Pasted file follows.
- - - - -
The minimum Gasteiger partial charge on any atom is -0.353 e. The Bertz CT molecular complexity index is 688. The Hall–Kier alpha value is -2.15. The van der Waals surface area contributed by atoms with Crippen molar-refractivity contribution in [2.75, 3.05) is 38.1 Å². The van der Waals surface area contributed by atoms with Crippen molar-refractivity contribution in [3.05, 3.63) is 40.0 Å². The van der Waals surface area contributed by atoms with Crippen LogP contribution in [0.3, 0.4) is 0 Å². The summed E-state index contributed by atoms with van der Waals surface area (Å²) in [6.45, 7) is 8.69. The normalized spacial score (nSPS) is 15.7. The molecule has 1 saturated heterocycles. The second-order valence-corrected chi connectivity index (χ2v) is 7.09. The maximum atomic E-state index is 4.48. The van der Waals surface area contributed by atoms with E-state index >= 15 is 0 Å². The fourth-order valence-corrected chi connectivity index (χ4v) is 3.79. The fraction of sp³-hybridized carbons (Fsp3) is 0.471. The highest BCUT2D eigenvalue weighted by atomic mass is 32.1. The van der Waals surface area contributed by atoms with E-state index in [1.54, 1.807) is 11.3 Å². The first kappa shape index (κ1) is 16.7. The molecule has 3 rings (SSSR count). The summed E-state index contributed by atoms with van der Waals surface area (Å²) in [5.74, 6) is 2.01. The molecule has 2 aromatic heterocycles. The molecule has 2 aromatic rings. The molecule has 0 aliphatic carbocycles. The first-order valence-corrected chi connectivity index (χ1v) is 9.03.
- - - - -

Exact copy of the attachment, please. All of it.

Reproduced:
The minimum Gasteiger partial charge on any atom is -0.353 e. The Bertz CT molecular complexity index is 688. The Hall–Kier alpha value is -2.15. The van der Waals surface area contributed by atoms with Crippen molar-refractivity contribution in [2.75, 3.05) is 38.1 Å². The van der Waals surface area contributed by atoms with Crippen molar-refractivity contribution in [3.05, 3.63) is 40.0 Å². The van der Waals surface area contributed by atoms with Crippen LogP contribution in [0.3, 0.4) is 0 Å². The summed E-state index contributed by atoms with van der Waals surface area (Å²) in [6.45, 7) is 8.69. The normalized spacial score (nSPS) is 15.7. The molecule has 1 saturated heterocycles. The second-order valence-corrected chi connectivity index (χ2v) is 7.09. The maximum atomic E-state index is 4.48. The van der Waals surface area contributed by atoms with E-state index >= 15 is 0 Å². The fourth-order valence-corrected chi connectivity index (χ4v) is 3.79. The fraction of sp³-hybridized carbons (Fsp3) is 0.471. The highest BCUT2D eigenvalue weighted by atomic mass is 32.1. The van der Waals surface area contributed by atoms with E-state index in [1.54, 1.807) is 11.3 Å². The first kappa shape index (κ1) is 16.7. The molecule has 3 rings (SSSR count). The summed E-state index contributed by atoms with van der Waals surface area (Å²) in [5.74, 6) is 2.01. The molecule has 2 aromatic heterocycles. The molecule has 2 aromatic rings. The molecule has 0 aliphatic carbocycles. The first-order valence-corrected chi connectivity index (χ1v) is 9.03.